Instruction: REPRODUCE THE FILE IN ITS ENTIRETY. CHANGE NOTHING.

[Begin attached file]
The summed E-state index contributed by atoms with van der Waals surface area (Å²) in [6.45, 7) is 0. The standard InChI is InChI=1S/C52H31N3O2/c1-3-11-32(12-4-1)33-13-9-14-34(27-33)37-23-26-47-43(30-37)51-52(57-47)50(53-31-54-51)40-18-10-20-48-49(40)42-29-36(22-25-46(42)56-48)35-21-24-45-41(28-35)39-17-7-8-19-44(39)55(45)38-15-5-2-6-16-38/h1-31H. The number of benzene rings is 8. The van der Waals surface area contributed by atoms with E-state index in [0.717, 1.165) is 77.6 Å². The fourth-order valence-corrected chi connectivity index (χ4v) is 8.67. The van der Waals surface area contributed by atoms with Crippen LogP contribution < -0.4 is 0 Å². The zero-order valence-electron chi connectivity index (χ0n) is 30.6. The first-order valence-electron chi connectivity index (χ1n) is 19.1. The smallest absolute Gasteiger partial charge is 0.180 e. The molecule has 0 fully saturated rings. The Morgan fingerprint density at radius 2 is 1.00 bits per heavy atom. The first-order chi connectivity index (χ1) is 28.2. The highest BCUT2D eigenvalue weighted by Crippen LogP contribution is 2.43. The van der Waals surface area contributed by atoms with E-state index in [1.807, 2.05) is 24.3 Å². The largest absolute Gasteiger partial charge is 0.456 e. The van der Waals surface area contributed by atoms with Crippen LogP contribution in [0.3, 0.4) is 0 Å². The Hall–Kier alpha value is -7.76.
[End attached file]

The summed E-state index contributed by atoms with van der Waals surface area (Å²) in [6.45, 7) is 0. The standard InChI is InChI=1S/C52H31N3O2/c1-3-11-32(12-4-1)33-13-9-14-34(27-33)37-23-26-47-43(30-37)51-52(57-47)50(53-31-54-51)40-18-10-20-48-49(40)42-29-36(22-25-46(42)56-48)35-21-24-45-41(28-35)39-17-7-8-19-44(39)55(45)38-15-5-2-6-16-38/h1-31H. The number of benzene rings is 8. The van der Waals surface area contributed by atoms with E-state index in [0.717, 1.165) is 77.6 Å². The fourth-order valence-corrected chi connectivity index (χ4v) is 8.67. The van der Waals surface area contributed by atoms with Crippen LogP contribution < -0.4 is 0 Å². The zero-order valence-electron chi connectivity index (χ0n) is 30.6. The first-order valence-electron chi connectivity index (χ1n) is 19.1. The smallest absolute Gasteiger partial charge is 0.180 e. The molecule has 0 fully saturated rings. The Morgan fingerprint density at radius 2 is 1.00 bits per heavy atom. The first-order chi connectivity index (χ1) is 28.2. The highest BCUT2D eigenvalue weighted by Crippen LogP contribution is 2.43. The van der Waals surface area contributed by atoms with E-state index in [1.807, 2.05) is 24.3 Å². The largest absolute Gasteiger partial charge is 0.456 e. The van der Waals surface area contributed by atoms with Crippen LogP contribution in [0.3, 0.4) is 0 Å². The Hall–Kier alpha value is -7.76.